0630-1330 is like most of the others for me, although I have OB over the summer which will be 12 hr clinical days.
    Last edit by Absolutely13 on Apr 20, '09
  9. by   happilymarried
    Quote from Alexk49
    On another forum is has been stated that US nursing students have the bulk of their nursing experience making beds and doing bed baths.

    As an instructor, I would never assign students just to do baths and make beds. Could you please post what your clinical day is like?

    In my clinical.

    First hour - getting report and completing the nursing assessment and Preconference.

    Second Hour- meds and treatments

    Third Hour - continue with meds , treatments, chart review

    Fourth hour- dinner breaks and coverage

    Fifth hour- pm care and more medications treatment

    Sixth hours- charting medications

    Seventh hour- winding down, completing the above

    Eighth hours Post conference


    Not too much time for bed baths and bedmaking.
    I am finishing my second semester and our clinical days are very much like what you describe. There are times when the floor is slow or the floor is short a tech and we will help out with bed baths, etc. Also, we are expected to do complete care for the two clients we are each assigned.

    I have been very fortunate to work with some great nurses and techs this semester. I am always willing to jump in and help out whenever I can. If a nurse sees you work hard and sees that you aren't afraid to get your gloved hands (lol) dirty, he/she will many times seek you out when a skill becomes available.
  10. by   lainith
    I am rounding out the end of my first year and we do it ALL. We take care of every need of our assigned patients from bed making to baths to medication administration to toileting, whatever comes up. And when our patient isn't in need of our assistance, we are out on the floors helping aids and nurses with whatever they need. If someone needs a bath, we give it to them. The only thing we do NOT do for patients that are not ours is medication administration. All cares that we are able to do, we do.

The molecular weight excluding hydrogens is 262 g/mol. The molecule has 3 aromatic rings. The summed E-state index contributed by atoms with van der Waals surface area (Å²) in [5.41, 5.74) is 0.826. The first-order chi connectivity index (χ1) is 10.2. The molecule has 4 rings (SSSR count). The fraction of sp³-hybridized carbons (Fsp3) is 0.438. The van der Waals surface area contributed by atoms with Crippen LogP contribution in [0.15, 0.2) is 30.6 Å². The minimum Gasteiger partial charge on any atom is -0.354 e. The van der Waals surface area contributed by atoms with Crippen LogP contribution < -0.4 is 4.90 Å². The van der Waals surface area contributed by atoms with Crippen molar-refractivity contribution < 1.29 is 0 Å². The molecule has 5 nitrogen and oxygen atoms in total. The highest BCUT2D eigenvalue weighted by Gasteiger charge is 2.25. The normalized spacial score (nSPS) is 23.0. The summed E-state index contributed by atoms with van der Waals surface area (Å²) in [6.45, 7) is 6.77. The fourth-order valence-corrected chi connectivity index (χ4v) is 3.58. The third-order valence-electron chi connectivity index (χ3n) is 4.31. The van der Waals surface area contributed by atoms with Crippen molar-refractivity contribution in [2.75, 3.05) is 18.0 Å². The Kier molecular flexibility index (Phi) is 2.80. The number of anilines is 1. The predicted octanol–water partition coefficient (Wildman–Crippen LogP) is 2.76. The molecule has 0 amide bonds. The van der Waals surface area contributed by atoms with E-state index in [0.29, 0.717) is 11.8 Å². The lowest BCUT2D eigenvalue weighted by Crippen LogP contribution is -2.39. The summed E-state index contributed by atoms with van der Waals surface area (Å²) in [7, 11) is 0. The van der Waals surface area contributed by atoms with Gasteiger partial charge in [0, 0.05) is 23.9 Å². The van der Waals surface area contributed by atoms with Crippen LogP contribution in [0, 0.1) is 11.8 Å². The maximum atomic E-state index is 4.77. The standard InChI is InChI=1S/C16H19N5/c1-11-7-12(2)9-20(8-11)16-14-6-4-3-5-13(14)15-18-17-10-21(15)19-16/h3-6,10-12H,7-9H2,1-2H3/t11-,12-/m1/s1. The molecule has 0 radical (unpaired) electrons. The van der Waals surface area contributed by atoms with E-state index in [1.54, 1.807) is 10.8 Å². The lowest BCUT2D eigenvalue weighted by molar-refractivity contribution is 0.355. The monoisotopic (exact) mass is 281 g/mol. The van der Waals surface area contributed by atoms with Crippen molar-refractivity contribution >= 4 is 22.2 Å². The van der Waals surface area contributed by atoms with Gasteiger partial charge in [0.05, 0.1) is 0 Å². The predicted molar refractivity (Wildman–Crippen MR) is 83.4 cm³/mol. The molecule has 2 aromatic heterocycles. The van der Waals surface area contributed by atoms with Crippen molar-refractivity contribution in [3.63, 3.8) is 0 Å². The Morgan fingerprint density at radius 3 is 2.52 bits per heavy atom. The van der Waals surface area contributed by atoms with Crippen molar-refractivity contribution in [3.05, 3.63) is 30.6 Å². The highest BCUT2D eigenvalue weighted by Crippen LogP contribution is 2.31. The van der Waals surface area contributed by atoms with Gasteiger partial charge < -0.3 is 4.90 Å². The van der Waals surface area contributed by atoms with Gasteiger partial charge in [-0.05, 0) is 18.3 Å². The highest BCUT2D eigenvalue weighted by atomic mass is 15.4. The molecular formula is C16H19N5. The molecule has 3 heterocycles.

11. by   Couture85
    My day usually goes like this:

    0700-0800 Physical Assessment
    0800-0900 Help feed patients
    0900-1000 Medication Admin.
    1000-1100 Charting/Nurses Notes/Wasting time
    1100-1130 Lunch
    1130-1230 Most students are hiding in closets writing or something. I'm usually helping other patient's b/c I'm bored to tears.
    1230-1300 Help patients with lunch
    1300-1500 I'm back to sitting with patients talking to them b/c I have nothing to do.

    I seriously hope I get more from clinical than I do right now. I'm very disappointed in my clinical as a whole. My instructor was wonderful, it wasn't that.
  12. by   That Guy
    Quote from lainith
    I am rounding out the end of my first year and we do it ALL. We take care of every need of our assigned patients from bed making to baths to medication administration to toileting, whatever comes up. And when our patient isn't in need of our assistance, we are out on the floors helping aids and nurses with whatever they need. If someone needs a bath, we give it to them. The only thing we do NOT do for patients that are not ours is medication administration. All cares that we are able to do, we do.
    This sounds exactly like my program.
  13. by   MattiesMama
    I'm glad to read that my program isn't the only one who does a lot of ADL's, bedpans and bedmaking in clinicals...I was worried they were just taking advantage of us to do the grunt-work, lol! As much as this isn't quite what I pictured doing in nursing school, I do have to say that I am learning a lot and it's helping me get to the point where I am comfortable around my patients, whereas if they had thrown me right into giving meds or inserting cathaters I would probobly fall on my face.
  14. by   shrimpchips
    I usually did bed baths every week and rarely changed bed linens unless the patient requested it (usually because they have not been changed in a few days) or if the linens were soiled. My day this semester generally started at 0645 with getting report, doing vitals/morning assessments and charting them (we didn't earn the privilege of charting assessments until the last few weeks of clinical, so the entire time we just used our cheat sheets and wrote out narratives instead), provide any AM care/meet pt needs (feeding, toileting, etc...) and then throughout the day was also spent meeting the needs of the patient and doing our paperwork - finishing our assessments, looking up lab values and creating a care plan, all which took a lot of time. If we were passing meds, we usually did them at 0900 or 1100. We would break for lunch at around 1200, return to the floor at 1300 to check on our patients and continue to meet their needs and finish our paperwork. We would also answer call lights and assist the PCAs, LPNs and RNs with whatever they needed. At 1430 we went down for post-conference which usually lasted anywhere from 30-60 minutes and after that we were done. This semester's clinical was on a general medical-surgical floor.
    Last edit by shrimpchips on Apr 22, '09